Learning a complex new language is no easy task especially when it s an object-oriented computer programming language like Java. You might think the problem is your brain. It seems to have a mind of its own, a mind that doesn't always want to take in the dry, technical stuff you're forced to study.
The fact is your brain craves novelty. It's constantly searching, scanning, waiting for something unusual to happen. After all, that's the way it was built to help you stay alive. It takes all the routine, ordinary, dull stuff and filters it to the background so it won't interfere with your brain's real work--recording things that matter. How does your brain know what matters? It's like the creators of the Head First approach say, suppose you're out for a hike and a tiger jumps in front of you, what happens in your brain? Neurons fire. Emotions crank up. Chemicals surge. That's how your brain knows.
And that's how your brain will learn Java. Head First Java combines puzzles, strong visuals, mysteries, and soul-searching interviews with famous Java objects to engage you in many different ways. It's fast, it's fun, and it's effective. And, despite its playful appearance, Head First Java is serious stuff: a complete introduction to object-oriented programming and Java. You'll learn everything from the fundamentals to advanced topics, including threads, network sockets, and distributed programming with RMI. And the new. second edition focuses on Java 5.0, the latest version of the Java language and development platform. Because Java 5.0 is a major update to the platform, with deep, code-level changes, even more careful study and implementation is required. So learning the Head First way is more important than ever.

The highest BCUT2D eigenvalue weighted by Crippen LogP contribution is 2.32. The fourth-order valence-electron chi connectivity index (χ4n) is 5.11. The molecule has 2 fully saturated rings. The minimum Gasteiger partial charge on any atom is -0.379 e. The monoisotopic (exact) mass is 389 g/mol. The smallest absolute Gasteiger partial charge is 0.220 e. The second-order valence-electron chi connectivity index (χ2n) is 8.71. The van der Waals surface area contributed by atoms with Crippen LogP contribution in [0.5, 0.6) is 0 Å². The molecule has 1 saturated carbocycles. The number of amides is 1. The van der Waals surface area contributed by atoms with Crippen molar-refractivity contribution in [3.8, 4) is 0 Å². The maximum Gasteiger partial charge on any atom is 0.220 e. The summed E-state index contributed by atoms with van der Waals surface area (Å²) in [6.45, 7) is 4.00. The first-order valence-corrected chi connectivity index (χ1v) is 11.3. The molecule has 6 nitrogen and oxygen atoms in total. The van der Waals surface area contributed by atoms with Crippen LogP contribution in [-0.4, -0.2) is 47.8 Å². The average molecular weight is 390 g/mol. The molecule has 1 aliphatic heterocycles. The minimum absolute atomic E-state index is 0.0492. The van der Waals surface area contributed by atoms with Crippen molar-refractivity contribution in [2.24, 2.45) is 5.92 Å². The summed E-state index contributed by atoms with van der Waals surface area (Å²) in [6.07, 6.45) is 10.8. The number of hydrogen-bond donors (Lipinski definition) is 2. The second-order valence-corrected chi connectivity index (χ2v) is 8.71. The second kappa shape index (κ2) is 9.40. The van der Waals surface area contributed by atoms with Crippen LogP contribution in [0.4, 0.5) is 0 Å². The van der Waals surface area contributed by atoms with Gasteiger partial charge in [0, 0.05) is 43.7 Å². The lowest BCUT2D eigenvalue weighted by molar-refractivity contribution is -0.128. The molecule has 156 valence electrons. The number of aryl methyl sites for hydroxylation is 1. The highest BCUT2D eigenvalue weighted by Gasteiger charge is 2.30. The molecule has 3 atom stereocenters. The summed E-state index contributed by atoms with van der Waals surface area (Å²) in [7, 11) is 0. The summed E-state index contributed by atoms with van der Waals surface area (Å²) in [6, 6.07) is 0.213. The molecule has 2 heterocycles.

If you've read a Head First book, you know what to expect--a visually rich format designed for the way your brain works. If you haven't, you're in for a treat. You'll see why people say it's unlike any other Java book you've ever read.
By exploiting how your brain works, Head First Java compresses the time it takes to learn and retain--complex information. Its unique approach not only shows you what you need to know about Java syntax, it teaches you to think like a Java programmer. If you want to be bored, buy some other book. But if you want to understand Java, this book's for you.
- Amazon Sales Rank: #8216 in Books
- Brand: Sierra, Kathy/ Bates, Bert
- Published on: 2005-02-19
- Released on: 2005-02-09
- Ingredients: Example Ingredients
- Original language:
- Number of items: 1
- Dimensions: 9.25" h x
1.48" w x
- Binding: Paperback
- 688 pages
From the Inside Flap
"It's fast, irreverent, fun and engaging. Be careful--you might actually learn something!" - Ken Arnold, coauthor (with James Gosling, creator of Java) The Java Programming Language "It's definitely time to dive in--Head First."
- Scott McNealy, Sun Microsystems, Chairman, President, and CEO
About the Author
Kathy Sierra has been interested in learning theory since her days as a game developer (Virgin, MGM, Amblin'). More recently, she's been a master trainer for Sun Microsystems, teaching Sun's Java instructors how to teach the latest technologies to customers, and a lead developer of several Sun certification exams. Along with her partner Bert Bates, Kathy created the Head First series. She's also the original founder of the Software Development/Jolt Productivity Award-winning javaranch.com, the largest (and friendliest) all-volunteer Java community.